If you’re interested in learning about YouTube Advertising costs and how they work, we will show you how to estimate your budget and choose the right format for your needs.
YouTube Advertising Costs
We get a lot of questions about YouTube advertising costs; and while it may seem like a complicated topic, running your video advertising on YouTube can be fairly simple if you take some time to learn the ins and outs of the system. In this article, you can watch our video, we will show you some examples and explain the basics of advertising costs on YouTube. To begin, you will see an example of an ad campaign Surfside PPC is running right now.
How Much Does it Cost to Put an Ad on YouTube?
When you get started with video advertising on YouTube, one of the main questions is how much YouTube Advertising costs. Your overall cost will be determined by your budget, and your average cost-per-view, cost-per-lead, and CPM will depend on your YouTube Advertising goals and the audience you are targeting.
- YouTube Budgeting – The overall amount you will spend is directly dependent on the budget you set. You will set a daily budget and calculate how much you spend over the course of a month. You can put an ad on YouTube for as little as $1 per day.
- YouTube Average Cost Per View (CPV) – YouTube ads have an average cost-per-view of $0.05 – $0.30, and the views that you generate will count towards your overall YouTube viewer count. Video costs are determined by your bids, budget, advertising goals, and the competitiveness of the audience you are targeting.
- YouTube Average CPM – YouTube Advertising CPM is the amount you pay for 1,000 impressions of your video ad.
YouTube Video Ad Formats and Costs
While these are averages, the main factor that will determine your overall cost is what video ad format you choose to run. There are several different types of YouTube video ad formats, as explained below:
- Skippable TrueView Ads – In a skippable in-stream ad, viewers are given the choice to skip the ad after 5 seconds. You will not be charged if the viewer chooses to skip. After the view of a skippable ad, you will be charged after 30 seconds. You will also be charged for any click-throughs.
- Non-skippable YouTube Ads – In a non-skippable in-stream ad users can’t skip the video. When using these videos, you are charged on a CPM basis, and they can be a maximum of 15 seconds.
- YouTube Bumper Ads – Bumper ads can be a maximum of 6 seconds long. As with non-skippable ads, you are charged on a CPM basis.
- Discovery Ads – Discovery ads run on the YouTube search results and watch pages. The ad consists of an image thumbnail and three lines of copy. You are charged anytime someone clicks on the ad.
- Outstream Ads – Outstream ads are only offered as a mobile option. You are charged on a CPM basis; but only if your ad is viewable. An ad counts as “viewable” when 50 percent of the ad screen space is visible for two seconds or more of continuous video play.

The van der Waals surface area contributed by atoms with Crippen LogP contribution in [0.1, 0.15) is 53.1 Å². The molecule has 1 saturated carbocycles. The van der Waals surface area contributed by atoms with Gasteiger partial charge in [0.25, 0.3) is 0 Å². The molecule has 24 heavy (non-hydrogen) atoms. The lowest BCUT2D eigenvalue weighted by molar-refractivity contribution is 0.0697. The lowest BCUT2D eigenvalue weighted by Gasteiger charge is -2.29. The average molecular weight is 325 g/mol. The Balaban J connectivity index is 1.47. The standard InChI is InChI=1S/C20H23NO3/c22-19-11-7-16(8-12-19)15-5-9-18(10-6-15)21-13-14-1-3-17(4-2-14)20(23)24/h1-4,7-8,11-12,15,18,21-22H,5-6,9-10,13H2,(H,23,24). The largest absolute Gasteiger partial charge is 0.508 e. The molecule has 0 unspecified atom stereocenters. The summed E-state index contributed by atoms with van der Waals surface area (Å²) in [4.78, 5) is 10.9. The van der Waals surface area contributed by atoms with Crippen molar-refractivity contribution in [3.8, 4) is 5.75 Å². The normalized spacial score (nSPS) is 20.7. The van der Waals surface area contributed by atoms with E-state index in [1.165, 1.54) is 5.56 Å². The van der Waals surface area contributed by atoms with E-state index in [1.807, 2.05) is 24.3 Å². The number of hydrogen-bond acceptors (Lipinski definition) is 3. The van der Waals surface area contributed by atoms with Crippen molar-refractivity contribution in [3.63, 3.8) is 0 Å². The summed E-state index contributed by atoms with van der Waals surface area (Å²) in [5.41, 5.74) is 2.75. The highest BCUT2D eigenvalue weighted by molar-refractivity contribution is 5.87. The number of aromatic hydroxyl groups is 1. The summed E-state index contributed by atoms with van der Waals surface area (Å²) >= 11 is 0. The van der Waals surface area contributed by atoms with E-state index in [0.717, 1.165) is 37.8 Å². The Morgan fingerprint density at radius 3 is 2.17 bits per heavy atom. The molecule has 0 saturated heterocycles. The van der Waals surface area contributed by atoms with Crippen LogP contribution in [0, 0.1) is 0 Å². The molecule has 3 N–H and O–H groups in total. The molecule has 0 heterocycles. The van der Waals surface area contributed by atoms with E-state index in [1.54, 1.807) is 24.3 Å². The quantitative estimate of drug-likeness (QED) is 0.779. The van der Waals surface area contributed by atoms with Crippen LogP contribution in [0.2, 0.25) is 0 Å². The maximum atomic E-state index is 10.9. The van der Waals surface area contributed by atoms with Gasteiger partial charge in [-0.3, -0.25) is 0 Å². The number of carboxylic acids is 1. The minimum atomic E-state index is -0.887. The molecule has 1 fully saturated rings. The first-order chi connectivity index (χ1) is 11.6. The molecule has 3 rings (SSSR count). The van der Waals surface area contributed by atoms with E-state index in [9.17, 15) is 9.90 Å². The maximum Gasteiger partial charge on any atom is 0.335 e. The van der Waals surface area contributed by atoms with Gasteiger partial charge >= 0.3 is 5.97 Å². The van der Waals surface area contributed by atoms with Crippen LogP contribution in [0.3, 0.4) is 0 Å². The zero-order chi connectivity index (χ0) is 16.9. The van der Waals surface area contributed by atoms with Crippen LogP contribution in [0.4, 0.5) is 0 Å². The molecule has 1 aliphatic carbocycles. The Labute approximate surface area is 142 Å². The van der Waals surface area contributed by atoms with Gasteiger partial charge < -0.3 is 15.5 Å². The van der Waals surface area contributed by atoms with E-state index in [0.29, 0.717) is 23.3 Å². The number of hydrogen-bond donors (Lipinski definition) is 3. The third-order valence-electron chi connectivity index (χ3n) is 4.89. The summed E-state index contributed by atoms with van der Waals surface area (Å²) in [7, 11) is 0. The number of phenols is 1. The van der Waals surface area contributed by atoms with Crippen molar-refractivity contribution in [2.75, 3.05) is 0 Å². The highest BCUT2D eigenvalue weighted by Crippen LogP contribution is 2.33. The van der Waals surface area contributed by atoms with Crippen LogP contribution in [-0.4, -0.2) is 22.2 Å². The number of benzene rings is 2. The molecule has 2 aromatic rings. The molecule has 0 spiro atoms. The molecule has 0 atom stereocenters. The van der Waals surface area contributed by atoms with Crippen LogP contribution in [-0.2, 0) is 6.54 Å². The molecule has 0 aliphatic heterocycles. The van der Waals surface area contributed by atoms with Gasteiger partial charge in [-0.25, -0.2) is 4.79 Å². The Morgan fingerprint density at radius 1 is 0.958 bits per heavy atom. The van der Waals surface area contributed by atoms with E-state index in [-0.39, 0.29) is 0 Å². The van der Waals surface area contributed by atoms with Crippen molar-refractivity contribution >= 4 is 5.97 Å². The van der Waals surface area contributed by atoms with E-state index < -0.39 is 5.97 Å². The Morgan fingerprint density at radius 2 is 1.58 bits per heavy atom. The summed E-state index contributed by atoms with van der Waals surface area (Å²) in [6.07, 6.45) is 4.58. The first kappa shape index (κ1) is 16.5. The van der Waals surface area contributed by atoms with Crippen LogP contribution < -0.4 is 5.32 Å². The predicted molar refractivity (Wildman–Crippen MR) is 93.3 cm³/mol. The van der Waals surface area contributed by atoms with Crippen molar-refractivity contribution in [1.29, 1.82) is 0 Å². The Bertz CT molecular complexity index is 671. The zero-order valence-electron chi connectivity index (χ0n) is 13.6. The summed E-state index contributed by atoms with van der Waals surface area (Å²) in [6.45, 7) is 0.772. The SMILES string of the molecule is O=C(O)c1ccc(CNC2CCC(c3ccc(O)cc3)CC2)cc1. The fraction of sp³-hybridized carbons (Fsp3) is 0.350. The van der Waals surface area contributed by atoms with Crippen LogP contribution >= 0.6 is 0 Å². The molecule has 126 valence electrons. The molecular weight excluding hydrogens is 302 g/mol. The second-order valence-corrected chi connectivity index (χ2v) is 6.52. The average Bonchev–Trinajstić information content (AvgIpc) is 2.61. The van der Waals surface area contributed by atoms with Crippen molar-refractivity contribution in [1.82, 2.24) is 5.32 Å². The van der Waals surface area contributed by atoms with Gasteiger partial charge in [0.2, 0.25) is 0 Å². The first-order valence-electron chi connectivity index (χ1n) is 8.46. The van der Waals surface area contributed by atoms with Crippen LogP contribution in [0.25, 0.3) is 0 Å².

YouTube Campaign Costs
You are now familiar with the billing process and how it changes with different video types. When you go to Google Ads to begin creating a YouTube campaign, you are prompted to choose the type of ad you want to run from a selection screen; as shown in the corresponding image.
Sample YouTube Cost Data
Once you have selected your format, now you have to set your budget. But how do you estimate your costs? To give you a better idea, on a recent Surfside PPC campaign my average cost per view was 3 cents and our average CPM was $9 per 1,000 impressions. So, let’s say I can spend approximately $10 per day, that would mean that I can get approximately 333 views for $10.
Now, I will point out that a cost of $0.03 per view is low and that cost will increase as the campaign continues and grows. To account for this, I like to set my cost at $.10 per view to get a better gauge on my spending. Your budget will be personalized for you and may be different than our numbers, depending on your goals and target audience.
To calculate your CPM cost, I recommend using a CPM calculator. It allows you to enter your cost to find how many impressions you will get; or enter how many impressions you want and find out how much it will cost. If you look at the example image of a benchmark data from AdStage, you will see that the average CPM based on their YouTube Advertising cost data was $9.68 for 1000 impressions. That is similar to my YouTube campaign cost, but your goals and target audience will also have an impact on the numbers.
Focus on Cost Per Lead Not Cost Per View
Every advertising medium is different, but with YouTube, companies typically do not advertise for website traffic. Your goal should be for driving leads or driving brand awareness and reach. At Surfside PPC, we don’t expect heavy website traffic after running a YouTube ad, but if I spend $10 in a day and get two leads per day, I consider that a successful YouTube ad campaign.